“Lipman was peculiarly unfortunate in the matter. ‘Leather Apron’ as a possible Jack the Ripper was invented by an imaginative journalist on a sensational paper. He did not suspect for a moment that there was a real man in the district known by that name.”

    Julius Lipman was as real as the Maybrick Diary and the Swanson marginalia.

    Regards,

    Simon

    Leave a comment:


  • PaulB
    replied
    Originally posted by Simon Wood View Post
    Hi, The Baron,

    Some say Leather Apron was a man named Julius Lipman, who died of drink in October 1900.

    The Donner version gets an airing in this particularly contentious 2010 exchange—

    https://forum.casebook.org/forum/rip...ing-memorandum

    As Lance Corporal Jones used to say, "They don't like it up 'em."

    Regards,

    Simon
    Was Julius Lipman real, Simon?

    Leave a comment:


  • PaulB
    replied
    Originally posted by Trevor Marriott View Post

    I have not made it specifically my job to do anything other than to independently assess and evaluate all the facts and evidence which have supported all the previous accepted facts surrounding everything connected to these murders. I have used all my previous and current police expertise in conducting unbiased reviews of all the so called evidence people have sought to rely on and have documented my findings.

    Clearly some of my findings do not sit well with the likes of you and others who clearly have your own agendas for continuing to support the old accepted theories, and who it will seem to go to great lengths to reject them and great lengths to try to persuade others to also reject them, and in your case all that can be seen in your posts where you reply to one of mine, are pathetic attempts at precisely that.

    Time and time again in your posts you keep referring to the fact that I wont answer question or there is nothing to support what I postulate you are totally wrong in both cases. Might I suggest you desist from keep trying to persuade others that my research and findings are not to be relied on, and let people make up their own minds based on what they are able to asses and evaluate from what they read. You are certainly doing yourself no favors by the way you have been conducting yourself of late on here and so for the final time on this topic.

    Why dont you tell people your hidden agenda on this topic you were heavily involved in this marginalia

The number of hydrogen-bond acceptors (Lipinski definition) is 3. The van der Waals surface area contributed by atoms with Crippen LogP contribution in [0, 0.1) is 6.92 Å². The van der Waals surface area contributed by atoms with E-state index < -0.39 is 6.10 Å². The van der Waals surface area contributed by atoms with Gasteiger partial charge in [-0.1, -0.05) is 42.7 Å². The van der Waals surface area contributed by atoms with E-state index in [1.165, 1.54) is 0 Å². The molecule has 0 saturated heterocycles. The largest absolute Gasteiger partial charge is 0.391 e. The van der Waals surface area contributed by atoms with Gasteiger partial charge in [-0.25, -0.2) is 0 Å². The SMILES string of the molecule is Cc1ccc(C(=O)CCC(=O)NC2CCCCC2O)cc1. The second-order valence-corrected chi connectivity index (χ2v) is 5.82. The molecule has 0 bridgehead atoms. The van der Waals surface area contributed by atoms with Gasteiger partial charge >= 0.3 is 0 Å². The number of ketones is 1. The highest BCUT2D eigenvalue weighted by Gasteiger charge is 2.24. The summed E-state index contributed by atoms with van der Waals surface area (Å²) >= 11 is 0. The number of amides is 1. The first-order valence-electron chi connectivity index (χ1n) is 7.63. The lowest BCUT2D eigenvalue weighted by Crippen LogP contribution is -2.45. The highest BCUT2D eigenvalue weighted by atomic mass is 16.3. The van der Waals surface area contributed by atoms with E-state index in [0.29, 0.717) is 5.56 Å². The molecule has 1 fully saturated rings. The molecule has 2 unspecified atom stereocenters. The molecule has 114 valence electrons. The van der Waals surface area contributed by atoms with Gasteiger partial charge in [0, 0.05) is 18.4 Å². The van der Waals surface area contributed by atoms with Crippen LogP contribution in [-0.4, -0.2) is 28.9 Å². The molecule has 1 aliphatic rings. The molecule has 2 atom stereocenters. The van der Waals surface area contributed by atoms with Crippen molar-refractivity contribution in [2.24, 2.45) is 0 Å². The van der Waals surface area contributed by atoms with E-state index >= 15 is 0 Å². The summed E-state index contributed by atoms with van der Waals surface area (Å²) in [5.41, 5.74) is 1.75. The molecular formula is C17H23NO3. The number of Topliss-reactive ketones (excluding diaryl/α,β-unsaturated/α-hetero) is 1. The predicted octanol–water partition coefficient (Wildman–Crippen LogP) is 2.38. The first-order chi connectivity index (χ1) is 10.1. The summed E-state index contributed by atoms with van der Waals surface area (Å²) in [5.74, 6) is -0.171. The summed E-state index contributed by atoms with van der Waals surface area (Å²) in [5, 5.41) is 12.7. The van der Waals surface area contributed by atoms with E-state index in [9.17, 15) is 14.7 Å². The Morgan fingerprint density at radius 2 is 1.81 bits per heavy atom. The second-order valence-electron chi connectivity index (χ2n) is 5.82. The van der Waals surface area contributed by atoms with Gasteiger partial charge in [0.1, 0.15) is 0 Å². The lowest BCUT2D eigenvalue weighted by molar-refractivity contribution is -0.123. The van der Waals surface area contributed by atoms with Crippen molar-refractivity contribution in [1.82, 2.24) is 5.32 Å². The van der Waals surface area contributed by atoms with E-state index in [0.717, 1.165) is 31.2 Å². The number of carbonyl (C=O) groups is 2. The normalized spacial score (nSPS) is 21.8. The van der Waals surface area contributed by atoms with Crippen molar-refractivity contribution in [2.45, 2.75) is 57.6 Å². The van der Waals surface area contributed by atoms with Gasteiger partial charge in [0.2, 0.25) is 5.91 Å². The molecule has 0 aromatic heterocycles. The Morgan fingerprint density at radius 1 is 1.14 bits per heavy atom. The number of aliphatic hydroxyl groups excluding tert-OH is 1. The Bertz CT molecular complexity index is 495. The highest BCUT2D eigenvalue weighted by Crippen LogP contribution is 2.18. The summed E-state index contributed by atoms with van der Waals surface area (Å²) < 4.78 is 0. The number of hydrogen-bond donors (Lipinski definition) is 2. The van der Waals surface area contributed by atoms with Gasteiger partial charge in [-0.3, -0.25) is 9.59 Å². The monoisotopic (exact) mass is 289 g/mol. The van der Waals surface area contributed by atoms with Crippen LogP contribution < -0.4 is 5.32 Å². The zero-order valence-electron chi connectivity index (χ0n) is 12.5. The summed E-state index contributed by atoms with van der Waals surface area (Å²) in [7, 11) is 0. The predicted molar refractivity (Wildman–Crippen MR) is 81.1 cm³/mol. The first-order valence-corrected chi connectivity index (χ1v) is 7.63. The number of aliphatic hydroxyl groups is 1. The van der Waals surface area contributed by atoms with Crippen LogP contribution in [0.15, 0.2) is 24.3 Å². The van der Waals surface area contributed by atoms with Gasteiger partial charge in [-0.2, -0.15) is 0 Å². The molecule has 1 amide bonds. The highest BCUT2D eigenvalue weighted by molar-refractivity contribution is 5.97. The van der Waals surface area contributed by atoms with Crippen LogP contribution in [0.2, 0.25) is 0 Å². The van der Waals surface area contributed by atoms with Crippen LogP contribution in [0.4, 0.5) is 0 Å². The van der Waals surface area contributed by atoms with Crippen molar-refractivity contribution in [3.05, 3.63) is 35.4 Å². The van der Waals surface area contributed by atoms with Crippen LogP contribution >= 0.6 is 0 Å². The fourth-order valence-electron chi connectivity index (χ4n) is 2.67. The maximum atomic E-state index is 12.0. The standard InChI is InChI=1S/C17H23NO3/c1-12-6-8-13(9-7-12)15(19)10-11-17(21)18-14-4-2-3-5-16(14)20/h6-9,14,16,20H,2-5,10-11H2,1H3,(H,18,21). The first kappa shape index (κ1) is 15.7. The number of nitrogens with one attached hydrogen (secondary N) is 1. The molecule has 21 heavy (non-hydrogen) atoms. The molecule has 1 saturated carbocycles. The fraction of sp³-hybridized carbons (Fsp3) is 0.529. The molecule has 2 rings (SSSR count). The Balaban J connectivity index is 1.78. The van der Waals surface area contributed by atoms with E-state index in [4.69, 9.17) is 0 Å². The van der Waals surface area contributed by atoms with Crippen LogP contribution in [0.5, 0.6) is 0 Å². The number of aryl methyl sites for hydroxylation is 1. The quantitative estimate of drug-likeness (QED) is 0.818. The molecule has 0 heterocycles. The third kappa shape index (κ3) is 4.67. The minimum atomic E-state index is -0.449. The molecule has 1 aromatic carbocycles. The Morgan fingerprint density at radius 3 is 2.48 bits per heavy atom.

They do say if you can destroy the man, then try to destroy his work and my work is far from the nonsense you suggest.

    The Marginalia is unsafe to rely on it cannot be conclusively proven that Donald Swanson authored all of it
    The facts contained in the marginalia cannot be proved
    The sources you seek to rely on cannot be relied on, because they conflict with each other, and in the case of MM he makes no mention of such an ID parade.
    The content of the marginalia is also unsafe to rely on there is no evidence to show such a parade ever took place
    No evidence to show Aaron Kosminski was the Kosminksi mentioned in both the MM and the marginalia
    The City police do not corroborate what is stated in the marginalia
    If what is contained in Adam Woods new book is to be believed then that also shows that the marginlai and its contents are not just unsafe but should be disregarded totally.

    You yourself in 1988 were instrumental in a handwriting examination of the marginalia by an expert Dr Totty which it seems the results were never published, perhaps you might want to publish them now. In any event photo copies of Swanson handwriting were submitted which makes if difficult for a handrwiting expert to give a definitive opinion.

    Then in 2006 by Dr. Davies from The Forensic Science Service who was asked by the Metropolitan Police to examine it after Anderson’s book containing the annotations was donated by Nevill Swanson the current owner to the Crime Museum at New Scotland Yard. His examination was also inconclusive, and in fact having dealt with handwriting experts I identified flaws in the examination and attempted to contact Dr Davies to clear up these flaws, but it seems he was advised not to answer any questions, now I wonder who didn't want to many holes kicked in his report?

    For those reading this who want to read my full review of the examination of the marginalia, and my conclusions they can be found in "Jack the Ripper-The Real Truth"

    https://www.amazon.co.uk/Jack-Ripper...5752176&sr=8-2

    and with that I have at this time nothing more to add to this topic all that need to be say has been said